Diseases & Conditions

The human body is a remarkable structure. It's designed to efficiently manage the wear and tear of everyday life and fend off all sorts of threats. Most of us are healthy for most of our lives. But we're also susceptible to hundreds of injuries, diseases, and conditions. Some are quite common, others are extremely rare. Here are some of the most common conditions that affect humans.


Diseases & Conditions Articles

Did my diet cause my gout?

Diet alone is unlikely to cause a type of painful arthritis known as gout, but can trigger an attack in someone who already has the condition. (Locked) More »

Over-the-counter hearing aids: Are they ready yet?

While over-the-counter hearing aids aren’t yet approved by the FDA, the devices are already in existence and are currently called "personal sound amplification products," or PSAPs. They’re intended for people with perceived mild or moderate hearing loss. But not all PSAPs are the same. Experts recommend finding a PSAP that has easy-to-use controls and apps, customer service with advice about operating the devices, and a money-back guarantee with a 60-day return window. The devices should have several microphones, noise cancellation, and the ability to be customized to an individual’s needs. (Locked) More »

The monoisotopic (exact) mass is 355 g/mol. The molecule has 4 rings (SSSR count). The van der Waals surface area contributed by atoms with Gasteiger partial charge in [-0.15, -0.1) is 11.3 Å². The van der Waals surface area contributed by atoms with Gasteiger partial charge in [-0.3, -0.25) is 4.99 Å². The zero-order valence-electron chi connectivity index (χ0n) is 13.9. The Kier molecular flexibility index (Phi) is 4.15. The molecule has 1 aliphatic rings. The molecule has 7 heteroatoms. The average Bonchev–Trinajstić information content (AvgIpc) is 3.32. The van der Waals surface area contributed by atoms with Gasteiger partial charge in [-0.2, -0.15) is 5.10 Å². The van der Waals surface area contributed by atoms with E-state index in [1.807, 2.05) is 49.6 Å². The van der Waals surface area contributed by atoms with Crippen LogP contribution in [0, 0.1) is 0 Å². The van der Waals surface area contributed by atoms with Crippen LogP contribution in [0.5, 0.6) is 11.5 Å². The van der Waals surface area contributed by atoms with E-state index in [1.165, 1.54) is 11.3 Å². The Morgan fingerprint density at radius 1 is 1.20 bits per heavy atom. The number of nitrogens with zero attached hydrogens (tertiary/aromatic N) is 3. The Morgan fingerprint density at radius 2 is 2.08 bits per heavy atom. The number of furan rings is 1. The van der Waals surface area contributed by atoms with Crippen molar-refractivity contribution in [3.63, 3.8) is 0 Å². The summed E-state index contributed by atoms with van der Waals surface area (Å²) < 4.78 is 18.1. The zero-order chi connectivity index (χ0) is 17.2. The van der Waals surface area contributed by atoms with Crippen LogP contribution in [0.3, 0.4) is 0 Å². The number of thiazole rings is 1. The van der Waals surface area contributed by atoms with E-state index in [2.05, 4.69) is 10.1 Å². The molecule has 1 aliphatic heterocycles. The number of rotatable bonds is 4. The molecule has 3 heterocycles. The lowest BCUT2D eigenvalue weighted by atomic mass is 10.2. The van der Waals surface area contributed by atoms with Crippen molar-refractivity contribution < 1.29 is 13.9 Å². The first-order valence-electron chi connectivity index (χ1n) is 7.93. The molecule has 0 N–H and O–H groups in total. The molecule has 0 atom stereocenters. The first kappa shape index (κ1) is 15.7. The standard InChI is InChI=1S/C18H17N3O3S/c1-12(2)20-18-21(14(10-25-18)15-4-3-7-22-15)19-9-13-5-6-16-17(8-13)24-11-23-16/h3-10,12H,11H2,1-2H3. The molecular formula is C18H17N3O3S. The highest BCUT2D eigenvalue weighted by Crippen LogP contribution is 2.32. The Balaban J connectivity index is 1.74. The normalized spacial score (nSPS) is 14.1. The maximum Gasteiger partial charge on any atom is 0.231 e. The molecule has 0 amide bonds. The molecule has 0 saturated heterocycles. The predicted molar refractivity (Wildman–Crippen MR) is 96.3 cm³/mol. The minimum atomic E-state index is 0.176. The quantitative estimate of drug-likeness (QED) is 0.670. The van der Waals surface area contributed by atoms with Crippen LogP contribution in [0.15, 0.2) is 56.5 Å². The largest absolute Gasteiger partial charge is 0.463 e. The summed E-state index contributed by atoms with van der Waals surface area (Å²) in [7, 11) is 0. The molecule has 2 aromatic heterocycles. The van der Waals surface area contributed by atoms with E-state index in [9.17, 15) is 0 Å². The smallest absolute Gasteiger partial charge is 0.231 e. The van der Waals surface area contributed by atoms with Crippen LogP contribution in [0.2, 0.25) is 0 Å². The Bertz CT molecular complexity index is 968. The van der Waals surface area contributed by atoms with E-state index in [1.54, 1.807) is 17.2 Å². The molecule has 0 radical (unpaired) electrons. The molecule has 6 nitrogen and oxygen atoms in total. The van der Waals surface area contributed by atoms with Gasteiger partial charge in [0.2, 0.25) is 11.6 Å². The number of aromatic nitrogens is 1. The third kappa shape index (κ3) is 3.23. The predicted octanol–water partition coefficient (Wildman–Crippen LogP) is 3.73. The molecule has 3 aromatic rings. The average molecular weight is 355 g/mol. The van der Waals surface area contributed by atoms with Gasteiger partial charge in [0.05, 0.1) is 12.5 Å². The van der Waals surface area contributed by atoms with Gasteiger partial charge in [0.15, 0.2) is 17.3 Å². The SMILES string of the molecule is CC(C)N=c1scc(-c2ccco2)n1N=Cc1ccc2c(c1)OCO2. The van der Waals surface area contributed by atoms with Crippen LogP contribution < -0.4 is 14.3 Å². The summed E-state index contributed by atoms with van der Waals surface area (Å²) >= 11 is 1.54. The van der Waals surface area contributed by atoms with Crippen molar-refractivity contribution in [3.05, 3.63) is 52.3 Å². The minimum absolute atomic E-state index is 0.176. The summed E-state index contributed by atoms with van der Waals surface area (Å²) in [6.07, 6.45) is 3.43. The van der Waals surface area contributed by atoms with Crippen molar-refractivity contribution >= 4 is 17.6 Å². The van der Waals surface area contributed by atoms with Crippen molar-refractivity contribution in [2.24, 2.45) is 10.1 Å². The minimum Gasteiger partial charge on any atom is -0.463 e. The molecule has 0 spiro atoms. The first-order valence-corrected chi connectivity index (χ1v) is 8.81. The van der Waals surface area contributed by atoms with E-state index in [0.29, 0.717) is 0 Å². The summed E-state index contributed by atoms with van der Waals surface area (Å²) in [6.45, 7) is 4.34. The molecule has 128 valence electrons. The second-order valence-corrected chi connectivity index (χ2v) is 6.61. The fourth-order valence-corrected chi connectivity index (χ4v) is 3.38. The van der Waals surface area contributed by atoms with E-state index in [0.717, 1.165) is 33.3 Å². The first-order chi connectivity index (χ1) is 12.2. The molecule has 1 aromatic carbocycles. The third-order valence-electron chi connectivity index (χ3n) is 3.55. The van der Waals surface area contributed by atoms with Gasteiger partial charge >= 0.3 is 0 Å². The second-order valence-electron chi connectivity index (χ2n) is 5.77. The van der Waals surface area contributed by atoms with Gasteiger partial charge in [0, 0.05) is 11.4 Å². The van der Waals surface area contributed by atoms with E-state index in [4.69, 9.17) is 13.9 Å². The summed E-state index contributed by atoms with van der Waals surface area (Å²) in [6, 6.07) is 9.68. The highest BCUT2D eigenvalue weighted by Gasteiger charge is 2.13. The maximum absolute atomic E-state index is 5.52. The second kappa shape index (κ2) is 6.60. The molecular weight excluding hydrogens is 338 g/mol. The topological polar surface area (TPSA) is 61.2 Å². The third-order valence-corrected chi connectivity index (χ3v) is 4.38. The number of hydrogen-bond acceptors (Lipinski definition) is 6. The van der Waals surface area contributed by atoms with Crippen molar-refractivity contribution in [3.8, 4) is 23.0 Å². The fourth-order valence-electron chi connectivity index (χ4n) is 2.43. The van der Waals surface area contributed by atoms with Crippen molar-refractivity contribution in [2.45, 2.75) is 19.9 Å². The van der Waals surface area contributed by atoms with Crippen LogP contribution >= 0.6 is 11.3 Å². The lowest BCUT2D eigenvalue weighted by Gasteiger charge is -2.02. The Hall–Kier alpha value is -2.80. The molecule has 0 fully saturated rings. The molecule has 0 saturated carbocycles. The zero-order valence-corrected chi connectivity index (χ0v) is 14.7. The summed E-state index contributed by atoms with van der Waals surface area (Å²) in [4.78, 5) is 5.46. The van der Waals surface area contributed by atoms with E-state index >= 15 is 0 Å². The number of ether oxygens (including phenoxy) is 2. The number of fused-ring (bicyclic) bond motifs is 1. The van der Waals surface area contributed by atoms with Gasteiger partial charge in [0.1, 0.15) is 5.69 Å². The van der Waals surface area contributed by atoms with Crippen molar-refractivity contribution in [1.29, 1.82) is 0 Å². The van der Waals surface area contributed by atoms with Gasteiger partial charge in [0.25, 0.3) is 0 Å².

What can I do for my excessive sweating?

Excessive sweating commonly happens in stressful social situations. But it may be underlying anxiety that is causing the problem. Topical antiperspirants and medications to reduce anxiety if needed can help reduce excessive sweating. (Locked) More »

Should I get a COVID-19 antibody test?

A test for COVID-19 antibodies, which shows past infection, can be helpful in the rare situation of a person who has COVID like symptoms but a persistent negative nasal swab test. Also it may help diagnose people who have long-term symptoms post COVID, known as "long COVID." (Locked) More »

What to expect after COVID

COVID-19 may have lingering effects, such as headaches, fatigue, and cognitive problems, and possibly lung, heart, or kidney damage. Because so little is known about why this happens, there are no official follow-up guidelines or recommendations. Some experts say it may be worth a conversation with a doctor. It is hoped that research may yield more information in the future. (Locked) More »